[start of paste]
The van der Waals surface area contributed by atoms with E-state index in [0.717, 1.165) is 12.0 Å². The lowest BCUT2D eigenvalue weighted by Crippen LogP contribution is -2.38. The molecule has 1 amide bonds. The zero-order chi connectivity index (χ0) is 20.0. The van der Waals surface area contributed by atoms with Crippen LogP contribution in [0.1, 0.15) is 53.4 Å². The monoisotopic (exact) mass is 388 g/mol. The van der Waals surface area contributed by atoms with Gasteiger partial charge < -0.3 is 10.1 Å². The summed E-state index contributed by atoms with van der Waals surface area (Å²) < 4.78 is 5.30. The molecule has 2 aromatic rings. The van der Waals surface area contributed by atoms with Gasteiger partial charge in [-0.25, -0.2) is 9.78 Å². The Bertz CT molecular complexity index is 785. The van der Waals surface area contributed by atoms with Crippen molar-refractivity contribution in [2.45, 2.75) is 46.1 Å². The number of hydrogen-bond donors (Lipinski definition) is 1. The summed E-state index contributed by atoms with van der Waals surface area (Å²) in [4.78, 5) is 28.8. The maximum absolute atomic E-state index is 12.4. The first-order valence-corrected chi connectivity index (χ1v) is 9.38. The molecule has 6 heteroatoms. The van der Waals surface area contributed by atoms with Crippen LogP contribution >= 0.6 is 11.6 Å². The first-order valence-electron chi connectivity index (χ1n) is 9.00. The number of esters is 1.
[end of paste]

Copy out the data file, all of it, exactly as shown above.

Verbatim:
The van der Waals surface area contributed by atoms with E-state index in [0.717, 1.165) is 12.0 Å². The lowest BCUT2D eigenvalue weighted by Crippen LogP contribution is -2.38. The molecule has 1 amide bonds. The zero-order chi connectivity index (χ0) is 20.0. The van der Waals surface area contributed by atoms with Crippen LogP contribution in [0.1, 0.15) is 53.4 Å². The monoisotopic (exact) mass is 388 g/mol. The van der Waals surface area contributed by atoms with Gasteiger partial charge < -0.3 is 10.1 Å². The summed E-state index contributed by atoms with van der Waals surface area (Å²) < 4.78 is 5.30. The molecule has 2 aromatic rings. The van der Waals surface area contributed by atoms with Gasteiger partial charge in [-0.25, -0.2) is 9.78 Å². The Bertz CT molecular complexity index is 785. The van der Waals surface area contributed by atoms with Crippen molar-refractivity contribution in [2.45, 2.75) is 46.1 Å². The number of hydrogen-bond donors (Lipinski definition) is 1. The summed E-state index contributed by atoms with van der Waals surface area (Å²) in [4.78, 5) is 28.8. The maximum absolute atomic E-state index is 12.4. The first-order valence-corrected chi connectivity index (χ1v) is 9.38. The molecule has 6 heteroatoms. The van der Waals surface area contributed by atoms with Crippen LogP contribution >= 0.6 is 11.6 Å². The first-order valence-electron chi connectivity index (χ1n) is 9.00. The number of esters is 1.